The UK Environment Agency Pension Fund goes net zero
The Environment Agency Pension Fund is funded by employer and employee contributions. They are part of the Local Government Pension Scheme, have around 39,000 members and assets of just over £4 billion. They invest in these assets to generate the returns they need to pay pensions in the long-term. The Fund has agreed a target of getting to net zero by 2045. The target is backed by a science-based plan, with interim targets to ensure it’s on track. (6)
AXA Climate and Biodiversity Reports
Every year since 2015, AXA publishes a Climate Report which describes its current climate strategy and new developments, in line with but also beyond climate reporting frameworks. (7)
ABP is divesting
Europe’s largest pension fund, ABP, has announced it is selling its €15bn-worth of holdings in fossil fuel companies, including Royal Dutch Shell, by 2023, claiming it had been unable to persuade the sector to transition quickly enough towards decarbonisation. (8)
Globalance Bank & B Corp
This Swiss bank’s mission is to enable investors to invest successfully in future-oriented companies that solve global challenges and create a positive future. They have been a B Corp since 2015 and have a service specifically for foundations. (9)
UBS: Swiss highest sustainability rating
The UBS is one of the world’s biggest asset managers and was given the highest overall sustainability rating amongst the 15 biggest Swiss retail banks in a 2020/2021 study by WWF Switzerland. (10) It was the only bank in the study to score above-average marks across all the elements of corporate governance, savings, investments and pension provision, and loans and financing.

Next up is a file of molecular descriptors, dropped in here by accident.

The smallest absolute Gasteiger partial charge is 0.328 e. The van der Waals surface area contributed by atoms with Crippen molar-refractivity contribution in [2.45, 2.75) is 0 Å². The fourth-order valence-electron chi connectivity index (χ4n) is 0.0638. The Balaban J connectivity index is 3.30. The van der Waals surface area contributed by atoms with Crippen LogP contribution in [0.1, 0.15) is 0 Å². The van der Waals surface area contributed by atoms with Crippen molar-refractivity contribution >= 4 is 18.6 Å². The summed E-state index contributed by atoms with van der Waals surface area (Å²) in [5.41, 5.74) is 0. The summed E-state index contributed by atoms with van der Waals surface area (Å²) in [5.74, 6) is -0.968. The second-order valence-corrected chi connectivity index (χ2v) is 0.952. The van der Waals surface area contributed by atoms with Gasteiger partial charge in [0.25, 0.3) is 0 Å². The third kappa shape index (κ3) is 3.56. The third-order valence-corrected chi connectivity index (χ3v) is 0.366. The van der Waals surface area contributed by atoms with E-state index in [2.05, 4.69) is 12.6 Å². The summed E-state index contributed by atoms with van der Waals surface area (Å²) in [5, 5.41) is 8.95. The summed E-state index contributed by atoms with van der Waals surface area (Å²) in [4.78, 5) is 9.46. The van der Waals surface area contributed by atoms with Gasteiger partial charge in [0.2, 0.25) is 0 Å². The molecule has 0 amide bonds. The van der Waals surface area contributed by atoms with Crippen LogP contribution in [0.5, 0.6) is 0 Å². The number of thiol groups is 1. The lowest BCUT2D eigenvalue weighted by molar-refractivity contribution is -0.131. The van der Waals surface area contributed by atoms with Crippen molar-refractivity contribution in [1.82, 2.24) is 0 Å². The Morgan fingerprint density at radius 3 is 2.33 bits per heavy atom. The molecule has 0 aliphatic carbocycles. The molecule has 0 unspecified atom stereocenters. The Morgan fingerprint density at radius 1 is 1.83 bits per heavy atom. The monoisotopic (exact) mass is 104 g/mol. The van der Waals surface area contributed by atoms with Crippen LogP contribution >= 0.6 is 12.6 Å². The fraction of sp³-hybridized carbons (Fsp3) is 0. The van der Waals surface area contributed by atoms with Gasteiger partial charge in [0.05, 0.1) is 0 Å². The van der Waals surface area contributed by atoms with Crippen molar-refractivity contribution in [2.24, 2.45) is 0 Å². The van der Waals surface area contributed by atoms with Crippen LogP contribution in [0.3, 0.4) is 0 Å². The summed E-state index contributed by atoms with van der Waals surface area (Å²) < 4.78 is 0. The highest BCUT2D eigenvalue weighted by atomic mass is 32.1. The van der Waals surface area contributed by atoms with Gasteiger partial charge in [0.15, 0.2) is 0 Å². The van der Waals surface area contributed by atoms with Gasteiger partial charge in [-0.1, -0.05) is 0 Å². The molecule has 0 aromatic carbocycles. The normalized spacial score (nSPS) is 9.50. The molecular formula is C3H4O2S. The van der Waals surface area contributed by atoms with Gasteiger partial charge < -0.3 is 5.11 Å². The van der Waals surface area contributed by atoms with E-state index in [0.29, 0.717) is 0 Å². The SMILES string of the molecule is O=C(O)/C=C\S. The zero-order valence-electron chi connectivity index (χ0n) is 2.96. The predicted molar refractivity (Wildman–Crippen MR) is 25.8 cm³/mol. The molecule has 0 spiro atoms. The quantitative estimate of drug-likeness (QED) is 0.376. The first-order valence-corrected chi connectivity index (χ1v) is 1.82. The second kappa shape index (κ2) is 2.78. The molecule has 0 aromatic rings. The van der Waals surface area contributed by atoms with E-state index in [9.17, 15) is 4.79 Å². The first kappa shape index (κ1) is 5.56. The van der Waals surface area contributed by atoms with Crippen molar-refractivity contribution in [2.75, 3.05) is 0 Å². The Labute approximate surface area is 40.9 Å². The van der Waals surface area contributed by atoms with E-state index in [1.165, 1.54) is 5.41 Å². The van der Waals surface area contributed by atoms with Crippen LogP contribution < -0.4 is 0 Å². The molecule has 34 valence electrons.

Investment decisions need to be guided by the risk considerations of a rapidly changing natural world. Asset owners that choose to undertake forward-looking climate scenario assessments will put themselves ahead of the curve in understanding the climate-related risks and opportunities within their portfolios.
Tools and good practices
A personalised digital world map that allows you to discover the impact and returns of your wealth and assess in real-time how sustainable, future-fit and profitable your investments areRead here
Low-carbon, high return: How to decarbonize your portfolio in 4 steps
How can you ensure that your investments are aligned to a low-carbon future? The decarbonising portfolio tells investors how to do just thatRead here
- WWF climate guide to asset owners: aligning investment portfolios with the paris agreement, topline recommendations
- Swiss Pension Funds Rating, WWF, 2019